Technology has transformed the way we communicate internally. The number of channels utilized is expanding rapidly, meaning employees and employers are now subject to a continual influx of information from a range of sources. Whether businesses favor traditional internal emails or the rise of digitalized communications such as intranet platforms and social tools, the amount of “noise” in the business place is considerable.
The communications challenge
With this growth comes a number of unique challenges that don’t arise when talking face-to-face. Research by Professor Albert Mehrabian suggests that as humans, the typical interpretation of a message is 38% vocal (the way we say the words) 55% visual (body language and facial expressions) and a mere 7% verbal (the words we use). When we make the move to written communication, we lose the vocal and visual elements.
Without these subliminal means of communicating, the tone – or the attitude of a writer toward a subject or an audience – becomes extremely important. However, when faced with a multitude of channels and a diverse audience, how can you be sure you’re getting it right?
Before you start composing any internal communication, consider the following questions;
- What is the purpose of this document? Are you looking to inform, engage, call to action?
- Who are your audience? Is it an individual, group, company-wide? What is their demographic – for example, is this senior management or the summer interns?
- Where will it be distributed? Are you posting to the company intranet as a blog, producing an official handbook or micro-blogging as a tweet or update?
Each of the above will shape the language you use and the tone you adopt.
Consider the tone
Next, consider how you want your message to be received by your reader(s). The same message can be completely transformed by subtle differences in tone, driven by the attitude of the writer. Consider the following three examples:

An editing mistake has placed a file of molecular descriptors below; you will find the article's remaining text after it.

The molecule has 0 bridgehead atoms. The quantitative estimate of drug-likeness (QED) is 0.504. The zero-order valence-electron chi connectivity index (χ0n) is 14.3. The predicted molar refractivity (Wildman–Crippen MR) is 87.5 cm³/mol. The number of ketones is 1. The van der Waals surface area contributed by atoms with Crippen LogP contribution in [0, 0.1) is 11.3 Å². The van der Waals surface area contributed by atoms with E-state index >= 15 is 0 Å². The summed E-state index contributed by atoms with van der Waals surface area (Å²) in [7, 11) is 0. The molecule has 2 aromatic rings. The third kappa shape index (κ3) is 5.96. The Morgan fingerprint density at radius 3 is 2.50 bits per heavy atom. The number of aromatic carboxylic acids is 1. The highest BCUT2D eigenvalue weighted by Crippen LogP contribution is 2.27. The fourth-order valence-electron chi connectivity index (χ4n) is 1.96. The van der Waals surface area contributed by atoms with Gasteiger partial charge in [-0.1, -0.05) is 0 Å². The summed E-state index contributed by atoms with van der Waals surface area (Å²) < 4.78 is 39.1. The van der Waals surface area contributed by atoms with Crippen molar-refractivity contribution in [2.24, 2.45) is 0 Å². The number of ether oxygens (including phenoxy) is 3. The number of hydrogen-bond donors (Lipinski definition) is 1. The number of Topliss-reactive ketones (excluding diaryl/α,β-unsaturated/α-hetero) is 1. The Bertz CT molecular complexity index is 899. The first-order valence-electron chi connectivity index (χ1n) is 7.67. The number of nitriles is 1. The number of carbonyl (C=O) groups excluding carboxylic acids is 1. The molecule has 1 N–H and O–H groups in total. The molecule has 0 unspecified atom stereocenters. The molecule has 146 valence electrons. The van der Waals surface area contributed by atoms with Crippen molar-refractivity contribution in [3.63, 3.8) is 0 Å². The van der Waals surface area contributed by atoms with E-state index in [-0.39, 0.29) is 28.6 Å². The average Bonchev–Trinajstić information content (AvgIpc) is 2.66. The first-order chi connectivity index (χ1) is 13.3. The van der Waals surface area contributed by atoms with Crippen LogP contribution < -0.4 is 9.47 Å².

“You must read this document and sign it as soon as you can. If you don’t, we risk losing the opportunity at a considerable cost to the business!”
“Please find attached the document. This requires reading and signing as soon as possible, to prevent the loss of the opportunity. Regards,”
“Hi Tom, please find the document attached. We’re under a tight deadline to prevent the loss of the opportunity so if possible, we would ask that you read and sign as soon as you can. Please let me know if you require any further details.”
In each instance, the underlying message is the same. However, the first example is directive (by using, for example, ‘you must’) and has aggressive undertones, which may appear threatening to certain individuals. The second is more corporate and impersonal, removing the use of ‘you’ – which serves to distance the author from the reader. The final example is more informal and personable (naming the individual and using appealing language such as ‘please’ and ‘if possible’), which comes across as more courteous and individual to the reader.
Each example may have a place within internal communication and the choice will be individual according to a variety of factors, including:
- the company culture and brand; for example, a corporate legal firm may endorse a formal approach at all times, whereas a young marketing firm will typically be more colloquial
- the content or topic of the communication; announcing a potential business acquisition which will have implications for people’s jobs won’t be worded the same as a blog about the upcoming team night out
- the channel used; a 140-character tweet needs to be concise and get information across quickly, whereas an intranet blog can be longer and more conversational
Keep it casual?
However, as the business environment continues to shift towards social-based collaboration (thanks in part to the growing presence of the Millennial generation) those pioneering internal communications will find they generate greater engagement and response by electing for a less formal approach. That’s not to say that a regression to the use of text-speak and emoji’s is fitting for the business environment, but utilizing language your audience is familiar and comfortable with can break down many barriers – and initiate two-way conversations that are essential for collaboration.
Ultimately tone is challenging because no is no hard-and-fast right or wrong way to approach it. Tone will be interpreted in different ways by individuals, making it frustratingly subjective. The important thing to remember is that extremes tend to alienate; therefore when considering how to produce your next internal communication, take the time to read through and adjust accordingly. In a digital age once a written communication is distributed, it’s very difficult to get back!